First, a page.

hide Matching Documents

The documents where this entity occurs most often are shown below. Click on a document to open it.

Document Max. Freq Min. Freq
Harper's Encyclopedia of United States History (ed. Benson Lossing) 1,468 0 Browse Search
Brigadier-General Ellison Capers, Confederate Military History, a library of Confederate States Military History: Volume 5, South Carolina (ed. Clement Anselm Evans) 1,286 0 Browse Search
Benson J. Lossing, Pictorial Field Book of the Civil War. Volume 1. 656 0 Browse Search
Horace Greeley, The American Conflict: A History of the Great Rebellion in the United States of America, 1860-65: its Causes, Incidents, and Results: Intended to exhibit especially its moral and political phases with the drift and progress of American opinion respecting human slavery from 1776 to the close of the War for the Union. Volume I. 566 0 Browse Search
Jefferson Davis, The Rise and Fall of the Confederate Government 440 0 Browse Search
Rebellion Record: a Diary of American Events: Documents and Narratives, Volume 1. (ed. Frank Moore) 416 0 Browse Search
C. Edwards Lester, Life and public services of Charles Sumner: Born Jan. 6, 1811. Died March 11, 1874. 360 0 Browse Search
Alfred Roman, The military operations of General Beauregard in the war between the states, 1861 to 1865 298 0 Browse Search
A Roster of General Officers , Heads of Departments, Senators, Representatives , Military Organizations, &c., &c., in Confederate Service during the War between the States. (ed. Charles C. Jones, Jr. Late Lieut. Colonel of Artillery, C. S. A.) 298 0 Browse Search
Hon. J. L. M. Curry , LL.D., William Robertson Garrett , A. M. , Ph.D., Confederate Military History, a library of Confederate States Military History: Volume 1.1, Legal Justification of the South in secession, The South as a factor in the territorial expansion of the United States (ed. Clement Anselm Evans) 272 0 Browse Search
View all matching documents...

Browsing named entities in Comte de Paris, History of the Civil War in America. Vol. 2. (ed. Henry Coppee , LL.D.). You can also browse the collection for South Carolina (South Carolina, United States) or search for South Carolina (South Carolina, United States) in all documents.

Your search returned 14 results in 3 document sections:

Comte de Paris, History of the Civil War in America. Vol. 2. (ed. Henry Coppee , LL.D.), Book I:—Richmond. (search)
ter, whence it could be forwarded to Richmond by rail, and a considerable portion of the army was one or two days march in advance of the rear-guard. The task of covering this retreat had been entrusted to Longstreet's corps, whose chief had already given token of those remarkable qualities which made him the best of Lee's lieutenants. The Hampton legion closed up the march; this name was given to a brigade of cavalry, accompanied by a few pieces of artillery, which had been raised in South Carolina by the general whose name it bore. The small space of ground on which Williamsburg is built was designed by nature to have an important bearing on the retreat of the Confederates. It was a narrow gate, easily kept closed, through which the whole army had to file in a single column, and which it was necessary to guard against the seizure of the enemy until the last man had passed. Defensive works of considerable strength had been constructed there. The two streams, College Creek and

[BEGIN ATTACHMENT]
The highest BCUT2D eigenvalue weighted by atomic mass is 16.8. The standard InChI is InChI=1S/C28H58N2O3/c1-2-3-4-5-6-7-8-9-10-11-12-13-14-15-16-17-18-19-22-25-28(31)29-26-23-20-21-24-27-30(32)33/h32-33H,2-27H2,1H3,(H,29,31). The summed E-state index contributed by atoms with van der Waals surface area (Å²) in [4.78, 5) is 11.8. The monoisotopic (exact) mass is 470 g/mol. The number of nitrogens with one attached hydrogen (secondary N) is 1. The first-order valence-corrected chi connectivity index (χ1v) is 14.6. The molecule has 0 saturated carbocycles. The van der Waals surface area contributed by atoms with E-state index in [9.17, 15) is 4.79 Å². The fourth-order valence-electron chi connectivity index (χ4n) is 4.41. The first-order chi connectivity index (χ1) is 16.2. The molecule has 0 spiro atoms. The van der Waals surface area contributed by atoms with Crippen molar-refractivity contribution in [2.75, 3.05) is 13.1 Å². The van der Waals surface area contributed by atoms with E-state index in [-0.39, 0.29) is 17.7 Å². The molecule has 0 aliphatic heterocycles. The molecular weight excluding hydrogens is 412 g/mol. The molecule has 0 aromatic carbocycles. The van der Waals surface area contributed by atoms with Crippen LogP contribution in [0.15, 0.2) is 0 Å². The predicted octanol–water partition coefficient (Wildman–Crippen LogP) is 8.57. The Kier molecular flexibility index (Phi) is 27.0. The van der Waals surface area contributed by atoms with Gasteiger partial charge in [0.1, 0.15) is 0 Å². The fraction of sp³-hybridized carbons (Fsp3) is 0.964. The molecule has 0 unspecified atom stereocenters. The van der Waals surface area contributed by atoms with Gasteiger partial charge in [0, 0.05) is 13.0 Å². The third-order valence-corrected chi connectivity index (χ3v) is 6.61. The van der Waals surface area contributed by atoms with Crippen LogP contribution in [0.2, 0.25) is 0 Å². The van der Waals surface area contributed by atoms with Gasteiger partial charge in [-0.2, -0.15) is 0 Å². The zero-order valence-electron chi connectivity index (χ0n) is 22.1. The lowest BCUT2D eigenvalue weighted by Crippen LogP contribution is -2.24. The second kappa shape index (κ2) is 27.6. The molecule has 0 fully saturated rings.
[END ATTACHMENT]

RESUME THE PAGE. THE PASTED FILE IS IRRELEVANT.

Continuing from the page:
Comte de Paris, History of the Civil War in America. Vol. 2. (ed. Henry Coppee , LL.D.), Book II:—the naval war. (search)
fleet called the South Atlantic squadron and of the army of T. W. Sherman, on the coasts of South Carolina, Georgia and Florida during the first six months of 1862. In the preceding volume we gavehots with the Federal gun-boat Crusader. Owing to their possession of all the islands of South Carolina, the Federals maintained a strict blockade of the coast of that State. Although it became eied by small detachments. Consequently, the naval division charged to observe the waters of South Carolina confined itself to the task of blockading as strictly as possible the entrance of this great by Small, she thus passed before all the forts, displaying the Confederate flag and that of South Carolina, and exchanged the usual salute and signals with the lookout. When the latter discovered tntelligent negro. The services of this new pilot were soon made available on the coast of South Carolina, with which he was perfectly acquainted. These services were the more important because Hun
Comte de Paris, History of the Civil War in America. Vol. 2. (ed. Henry Coppee , LL.D.), Book VII:—politics. (search)
ong Cape Fear River, thence proceeding westward toward South Carolina. This line crosses the Roanoke at Weldon, and the Neu on her model, and join Dupont's fleet on the coast of South Carolina. It was hoped that she would be able to force the pashe floor, soon retired. The States of North Carolina, South Carolina, Georgia, Alabama, Mississippi, Louisiana, Arkansas, F Alabama, Florida, Georgia, Louisiana, Mississippi and South Carolina. The representatives of Texas were admitted to seats ortion of the rich plantations with which the coast of South Carolina is covered into the hands of the Federal authority. Jments to them. The agents of the government sent into South Carolina were but little acquainted with the country, and still abolished in the three States of Georgia, Florida and South Carolina. The abolition party loudly applauded this proclamatid at the head of the regiment. We have said that in South Carolina the agents of the Treasury Department in charge of the